Stubb's is a brand of barbecue mostly known as a restaurant in Austin, TX, and then as a line of sauces. It's actual name is "Stubb's Legendary Kitchen", named after C.B. Stubblefield, who built a reputation as a cook in the Army. Texas Monthly has a nice write up on the guy.
This jerky represents a partnership between Thanasi Foods, LLC, who makes snack foods, and One World Foods, Inc., the company that owns the Stubb's brand. It launched in September 2008, and includes two varieties, this Spicy Bar-B-Q, and the Texas Teriyaki.
Thanasi Foods specializes in extending popular brands into snack foods. They also do Frank's Redhot Beef Jerky, Jim Beam Beef Jerky, and Vlasic Pickles Sunflower Seeds.
Beef, Stubb's Spicy Bar-B-Q Sauce, water, contains 2% or less of brown sugar, salt, sugar, spices, natural smoke flavor, molasses, hydrolyzed soy protein, flavoring, vinegar, sodium nitrite, sodium erythorbate.
The first thing I taste when I put a piece into my mouth is a strong smoky flavor, which is then followed by a light oily/greasy flavor, and then a bit of sweetness. Further sucking yields a faint saltiness from inside the meat. When I start chewing, I get more saltiness first, followed by some natural meat flavors. I can feel a faint spicy tingle in the background.
Being that this jerky is made with Stubb's Spicy Bar-B-Q Sauce, I naturally expected it to be spicy. But I don't really get much spiciness out of this. In a technical sense, the word "spicy" could mean any kind of spice in a great volume, I guess even if it was just salt and sugar. But considering Stubb's was from Texas, I think it's supposed to awaken your senses, make your tongue dance, and even create some heat.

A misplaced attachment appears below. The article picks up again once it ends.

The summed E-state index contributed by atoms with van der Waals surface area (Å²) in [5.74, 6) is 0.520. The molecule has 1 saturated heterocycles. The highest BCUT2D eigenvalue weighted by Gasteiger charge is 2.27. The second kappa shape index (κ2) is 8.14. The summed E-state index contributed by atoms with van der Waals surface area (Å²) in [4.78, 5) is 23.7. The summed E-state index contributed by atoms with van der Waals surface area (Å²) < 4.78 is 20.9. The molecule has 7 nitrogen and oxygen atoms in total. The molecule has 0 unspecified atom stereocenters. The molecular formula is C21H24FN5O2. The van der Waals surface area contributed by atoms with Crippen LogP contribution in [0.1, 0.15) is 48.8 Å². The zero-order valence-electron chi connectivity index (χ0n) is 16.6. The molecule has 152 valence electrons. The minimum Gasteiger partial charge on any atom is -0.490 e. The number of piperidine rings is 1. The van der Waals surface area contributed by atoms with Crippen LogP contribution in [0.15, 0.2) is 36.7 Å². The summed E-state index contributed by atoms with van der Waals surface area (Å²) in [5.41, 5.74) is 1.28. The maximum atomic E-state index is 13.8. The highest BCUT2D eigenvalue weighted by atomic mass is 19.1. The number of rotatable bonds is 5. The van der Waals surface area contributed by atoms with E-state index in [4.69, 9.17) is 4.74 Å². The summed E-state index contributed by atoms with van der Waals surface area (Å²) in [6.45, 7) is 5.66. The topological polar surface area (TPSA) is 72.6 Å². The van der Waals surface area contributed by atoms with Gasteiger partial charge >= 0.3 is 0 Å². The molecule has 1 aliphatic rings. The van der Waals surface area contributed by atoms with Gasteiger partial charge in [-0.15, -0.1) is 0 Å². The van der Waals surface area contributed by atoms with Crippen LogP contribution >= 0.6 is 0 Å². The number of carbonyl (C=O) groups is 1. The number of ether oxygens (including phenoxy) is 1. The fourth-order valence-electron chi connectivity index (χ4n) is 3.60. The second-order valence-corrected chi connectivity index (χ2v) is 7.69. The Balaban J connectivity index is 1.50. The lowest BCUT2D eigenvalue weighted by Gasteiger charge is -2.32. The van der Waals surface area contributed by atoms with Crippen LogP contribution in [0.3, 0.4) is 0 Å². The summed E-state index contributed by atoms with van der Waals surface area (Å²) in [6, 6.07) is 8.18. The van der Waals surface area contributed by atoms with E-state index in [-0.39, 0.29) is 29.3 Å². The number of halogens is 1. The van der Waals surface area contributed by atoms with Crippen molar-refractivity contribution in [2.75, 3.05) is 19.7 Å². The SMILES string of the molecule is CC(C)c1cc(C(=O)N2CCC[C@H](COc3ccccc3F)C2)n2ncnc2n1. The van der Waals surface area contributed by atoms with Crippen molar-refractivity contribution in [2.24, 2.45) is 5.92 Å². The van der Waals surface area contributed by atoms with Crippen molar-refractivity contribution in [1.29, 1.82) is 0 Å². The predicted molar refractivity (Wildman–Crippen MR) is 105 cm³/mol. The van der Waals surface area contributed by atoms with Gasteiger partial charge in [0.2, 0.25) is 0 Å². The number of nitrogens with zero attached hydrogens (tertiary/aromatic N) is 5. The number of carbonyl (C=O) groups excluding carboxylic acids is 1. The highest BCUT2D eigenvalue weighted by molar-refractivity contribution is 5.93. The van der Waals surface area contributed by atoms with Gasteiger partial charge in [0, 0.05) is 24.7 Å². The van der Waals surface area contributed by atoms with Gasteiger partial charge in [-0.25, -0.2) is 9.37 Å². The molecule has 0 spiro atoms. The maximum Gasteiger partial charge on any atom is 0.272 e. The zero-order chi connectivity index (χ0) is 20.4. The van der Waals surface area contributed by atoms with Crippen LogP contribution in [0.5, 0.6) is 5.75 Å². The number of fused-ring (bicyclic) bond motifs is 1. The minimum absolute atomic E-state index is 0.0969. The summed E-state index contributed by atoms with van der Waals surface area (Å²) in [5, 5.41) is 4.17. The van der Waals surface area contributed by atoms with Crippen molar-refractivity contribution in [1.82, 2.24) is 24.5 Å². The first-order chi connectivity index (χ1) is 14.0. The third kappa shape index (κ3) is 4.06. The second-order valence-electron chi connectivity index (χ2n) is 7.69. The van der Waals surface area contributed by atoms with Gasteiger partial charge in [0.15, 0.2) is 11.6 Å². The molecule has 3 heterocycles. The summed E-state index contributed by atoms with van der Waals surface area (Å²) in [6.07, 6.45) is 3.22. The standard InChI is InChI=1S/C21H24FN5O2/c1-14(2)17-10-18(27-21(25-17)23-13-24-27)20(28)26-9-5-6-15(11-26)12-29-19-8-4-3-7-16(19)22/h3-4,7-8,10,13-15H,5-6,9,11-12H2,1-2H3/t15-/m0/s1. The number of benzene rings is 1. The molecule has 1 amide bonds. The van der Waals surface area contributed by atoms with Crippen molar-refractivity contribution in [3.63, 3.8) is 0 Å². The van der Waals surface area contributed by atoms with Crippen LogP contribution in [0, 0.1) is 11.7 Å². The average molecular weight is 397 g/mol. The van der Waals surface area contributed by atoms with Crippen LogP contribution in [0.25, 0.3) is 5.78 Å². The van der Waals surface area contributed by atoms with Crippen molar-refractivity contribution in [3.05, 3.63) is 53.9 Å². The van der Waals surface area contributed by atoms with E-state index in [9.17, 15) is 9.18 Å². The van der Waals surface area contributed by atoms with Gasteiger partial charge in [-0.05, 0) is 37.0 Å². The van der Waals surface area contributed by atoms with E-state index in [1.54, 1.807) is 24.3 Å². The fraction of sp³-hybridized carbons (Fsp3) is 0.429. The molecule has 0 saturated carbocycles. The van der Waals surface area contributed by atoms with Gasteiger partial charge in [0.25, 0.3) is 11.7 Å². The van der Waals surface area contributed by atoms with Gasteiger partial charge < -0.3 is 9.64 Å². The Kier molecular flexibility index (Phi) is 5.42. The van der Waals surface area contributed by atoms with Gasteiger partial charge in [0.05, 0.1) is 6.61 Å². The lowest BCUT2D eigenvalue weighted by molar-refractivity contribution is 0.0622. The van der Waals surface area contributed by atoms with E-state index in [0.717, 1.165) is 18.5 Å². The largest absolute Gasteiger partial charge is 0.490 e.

This jerky at best, does only a little of that. I do feel a faint spicy tingle on my tongue on an individual piece, graduating up to just a light spicy tingle over several pieces. I tend to think that the actual barbecue sauce is indeed spicy, it's just that this jerky doesn't carry it over to any significant degree.
I even have difficulty finding the barbecue flavor in this jerky. For me, barbecue conjures up a tangy flavor, with a thick sweetness, with garlic and onion. I only get a light sweetness, and a light garlic aftertaste. I think there is indeed a barbecue flavor to this jerky, it just doesn't pound it out very well.
Overall, what I taste the most in this jerky throughout the chewing is a meat flavor. I'd rank it moderate in intensity. I'm not sure it's correct to call it a natural meat flavor, but certainly a meat flavor. Monogram Meat Snacks is the company that manufactures all the jerky for Thanasi Foods, and all the jerky they've made for Thanasi has the same meat flavor. It's tastes similar to beef summer sausage.
The smokiness on the surface of these pieces is also a dominant flavor, at least during the first several seconds before I start chewing.
The Stubb's Spicy Bar-B-Q Sauce, with its light spiciness, light sweetness, and garlic aftertaste, seems to sit in the background, adding color to the meat flavor.
The saltiness in this is quite light in intensity.
These appear to be slices of whole meat, sliced medium to thick thickness, and in small to medium sized pieces.